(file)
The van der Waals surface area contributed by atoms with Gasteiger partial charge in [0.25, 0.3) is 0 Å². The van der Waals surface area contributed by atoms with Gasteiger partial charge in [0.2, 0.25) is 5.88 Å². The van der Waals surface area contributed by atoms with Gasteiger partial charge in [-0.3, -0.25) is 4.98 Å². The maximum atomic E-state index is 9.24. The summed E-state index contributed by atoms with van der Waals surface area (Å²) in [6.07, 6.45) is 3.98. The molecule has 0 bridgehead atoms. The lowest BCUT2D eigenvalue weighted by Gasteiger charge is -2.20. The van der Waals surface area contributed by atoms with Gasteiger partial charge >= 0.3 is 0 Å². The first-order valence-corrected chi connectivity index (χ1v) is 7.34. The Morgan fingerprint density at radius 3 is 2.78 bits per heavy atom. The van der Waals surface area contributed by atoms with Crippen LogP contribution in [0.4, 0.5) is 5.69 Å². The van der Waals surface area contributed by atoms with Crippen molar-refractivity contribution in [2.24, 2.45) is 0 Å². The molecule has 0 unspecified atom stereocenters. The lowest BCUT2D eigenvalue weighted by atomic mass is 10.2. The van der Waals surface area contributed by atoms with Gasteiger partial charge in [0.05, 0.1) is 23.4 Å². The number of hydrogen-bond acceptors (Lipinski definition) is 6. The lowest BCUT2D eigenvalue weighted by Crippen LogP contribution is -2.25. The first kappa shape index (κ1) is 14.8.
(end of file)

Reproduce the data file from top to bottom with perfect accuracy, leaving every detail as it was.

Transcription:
The van der Waals surface area contributed by atoms with Gasteiger partial charge in [0.25, 0.3) is 0 Å². The van der Waals surface area contributed by atoms with Gasteiger partial charge in [0.2, 0.25) is 5.88 Å². The van der Waals surface area contributed by atoms with Gasteiger partial charge in [-0.3, -0.25) is 4.98 Å². The maximum atomic E-state index is 9.24. The summed E-state index contributed by atoms with van der Waals surface area (Å²) in [6.07, 6.45) is 3.98. The molecule has 0 bridgehead atoms. The lowest BCUT2D eigenvalue weighted by Gasteiger charge is -2.20. The van der Waals surface area contributed by atoms with Gasteiger partial charge >= 0.3 is 0 Å². The first-order valence-corrected chi connectivity index (χ1v) is 7.34. The Morgan fingerprint density at radius 3 is 2.78 bits per heavy atom. The van der Waals surface area contributed by atoms with Crippen LogP contribution in [0.4, 0.5) is 5.69 Å². The van der Waals surface area contributed by atoms with Crippen molar-refractivity contribution in [2.24, 2.45) is 0 Å². The molecule has 0 unspecified atom stereocenters. The lowest BCUT2D eigenvalue weighted by atomic mass is 10.2. The van der Waals surface area contributed by atoms with Gasteiger partial charge in [0.05, 0.1) is 23.4 Å². The number of hydrogen-bond acceptors (Lipinski definition) is 6. The lowest BCUT2D eigenvalue weighted by Crippen LogP contribution is -2.25. The first kappa shape index (κ1) is 14.8.